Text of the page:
Yesterday’s Enemy was envisaged as a film that would damp down some of the furore that had arisen in the wake of Hammer’s previous look at the war against the Japanese, The Camp on Blood Island. That movie was accused of tasteless sensationalism, and the studio therefore tried for an entirely different approach to the subject. Val Guest’s direction is a nice mix of toughness and sensitivity, but it never descends into mawkishness or sentimentality. We’re allowed to see and learn enough about characters to empathize with them but they are still ruthlessly killed off with the minimum of fuss – Gordon Jackson’s Scots sergeant is a good example of this. The action scenes have a brutal urgency and intensity that feels authentic, with violence erupting unexpectedly and ending just as abruptly. If one wanted to be picky it would be possible to complain about the studio bound setting, but I thought it was well designed and only the slightly hollow sounds occasionally drew attention to the fact that it wasn’t a real jungle. Anyway, this is not a movie that depends on strong location work; the plot is driven by character and psychology for the most part. The role of Captain Langford was an ideal one for Stanley Baker and gave him the opportunity to flex his acting muscles. He is no petty martinet but a hard headed realist who’s been handed a set of circumstances that no one could envy. He has to consider the welfare of his men, weigh this against the bigger picture of the campaign in general, and then make ethical choices that are both painful and unavoidable. He is no fanatical barbarian but an ordinary man – he has a wife and children back home – to whom fate has dealt a lousy hand. His Japanese counterpart, Philip Ahn, is almost a mirror image. This is not a stereotypical sadist devoid of conscience and contemptuous of foreigners – he’s a cultured man of the world, a former diplomat and student of English literature. All of this heightens the moral dilemma at the heart of the picture since neither man is a villain in the true sense of the word. The support cast is filled with familiar faces from British cinema and Guy Rolfe, Leo McKern and Richard Pascoe in particular make a strong impression. It’s also notable, and highly effective, that there’s no music whatsoever from beginning to end, the noises of the jungle providing the only soundtrack accompaniment.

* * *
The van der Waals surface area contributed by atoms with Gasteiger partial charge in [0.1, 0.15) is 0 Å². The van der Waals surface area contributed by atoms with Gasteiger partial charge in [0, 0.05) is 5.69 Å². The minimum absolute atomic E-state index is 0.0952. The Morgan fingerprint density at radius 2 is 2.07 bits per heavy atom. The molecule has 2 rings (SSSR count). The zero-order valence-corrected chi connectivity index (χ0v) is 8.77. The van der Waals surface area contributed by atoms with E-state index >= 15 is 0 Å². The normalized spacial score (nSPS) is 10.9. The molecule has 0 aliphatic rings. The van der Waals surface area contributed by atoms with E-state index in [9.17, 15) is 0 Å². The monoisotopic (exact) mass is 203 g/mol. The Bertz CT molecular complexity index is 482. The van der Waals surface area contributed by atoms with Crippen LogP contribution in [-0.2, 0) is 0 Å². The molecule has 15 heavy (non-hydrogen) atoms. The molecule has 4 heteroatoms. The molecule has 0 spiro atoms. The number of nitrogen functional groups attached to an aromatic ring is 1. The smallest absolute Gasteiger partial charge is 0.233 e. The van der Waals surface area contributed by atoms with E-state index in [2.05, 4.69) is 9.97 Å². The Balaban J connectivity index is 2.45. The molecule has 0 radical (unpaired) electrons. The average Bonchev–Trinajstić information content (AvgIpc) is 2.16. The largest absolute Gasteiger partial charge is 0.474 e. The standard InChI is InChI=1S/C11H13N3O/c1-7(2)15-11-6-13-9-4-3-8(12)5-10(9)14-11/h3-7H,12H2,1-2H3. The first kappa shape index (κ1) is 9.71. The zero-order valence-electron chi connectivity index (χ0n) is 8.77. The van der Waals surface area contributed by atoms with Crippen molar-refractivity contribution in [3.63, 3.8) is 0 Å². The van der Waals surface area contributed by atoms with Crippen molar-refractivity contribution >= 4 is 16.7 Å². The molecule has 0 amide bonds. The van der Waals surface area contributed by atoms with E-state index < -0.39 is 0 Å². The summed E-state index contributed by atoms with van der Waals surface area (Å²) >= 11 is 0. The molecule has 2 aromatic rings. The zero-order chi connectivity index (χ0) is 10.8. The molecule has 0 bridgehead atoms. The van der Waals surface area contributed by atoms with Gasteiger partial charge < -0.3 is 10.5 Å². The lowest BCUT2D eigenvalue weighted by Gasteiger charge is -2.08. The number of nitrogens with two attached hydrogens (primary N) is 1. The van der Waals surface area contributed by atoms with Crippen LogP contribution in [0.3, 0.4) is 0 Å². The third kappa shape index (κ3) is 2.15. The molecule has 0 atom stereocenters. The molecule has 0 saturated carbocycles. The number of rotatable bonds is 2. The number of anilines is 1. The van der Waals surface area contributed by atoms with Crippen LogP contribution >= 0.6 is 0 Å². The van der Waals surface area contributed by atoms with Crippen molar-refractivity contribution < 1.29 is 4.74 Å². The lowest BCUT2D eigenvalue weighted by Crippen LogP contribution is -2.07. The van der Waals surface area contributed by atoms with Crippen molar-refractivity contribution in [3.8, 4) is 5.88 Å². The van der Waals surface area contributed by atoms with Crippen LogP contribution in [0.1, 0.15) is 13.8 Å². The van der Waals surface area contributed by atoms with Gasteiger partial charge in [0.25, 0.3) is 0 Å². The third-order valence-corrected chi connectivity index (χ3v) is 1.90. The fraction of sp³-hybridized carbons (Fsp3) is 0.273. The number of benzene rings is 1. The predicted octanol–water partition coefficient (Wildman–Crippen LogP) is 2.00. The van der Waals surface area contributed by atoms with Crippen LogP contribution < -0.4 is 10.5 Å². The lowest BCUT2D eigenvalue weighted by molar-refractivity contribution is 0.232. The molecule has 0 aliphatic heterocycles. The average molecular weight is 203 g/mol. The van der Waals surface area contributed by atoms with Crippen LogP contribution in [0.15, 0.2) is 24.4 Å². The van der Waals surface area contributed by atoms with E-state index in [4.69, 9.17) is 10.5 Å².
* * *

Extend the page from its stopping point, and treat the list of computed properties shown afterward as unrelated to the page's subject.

Yesterday’s Enemy comes to DVD via Sony in the UK, and it’s been given a very fine anamorphic scope transfer. The image is clean and sharp with only very minor instances of damage. As for extras, the disc itself has a gallery and English HOH subs plus there’s an excellent 24 page booklet penned by Marcus Hearn that’s detailed and informative. The title was until recently exclusive to MovieMail in the UK, but it’s now gone on general release and this attractive disc can be picked up for a very reasonable price. I’d say this film should appeal to a broad range of viewers – those who like war movies, Hammer productions, and good intelligent drama alike. I was very favourably impressed and have no hesitation in recommending it wholeheartedly. If you think you’ve seen all that British war movies or Hammer have to offer then I suggest seeking this one out – you may be pleasantly surprised.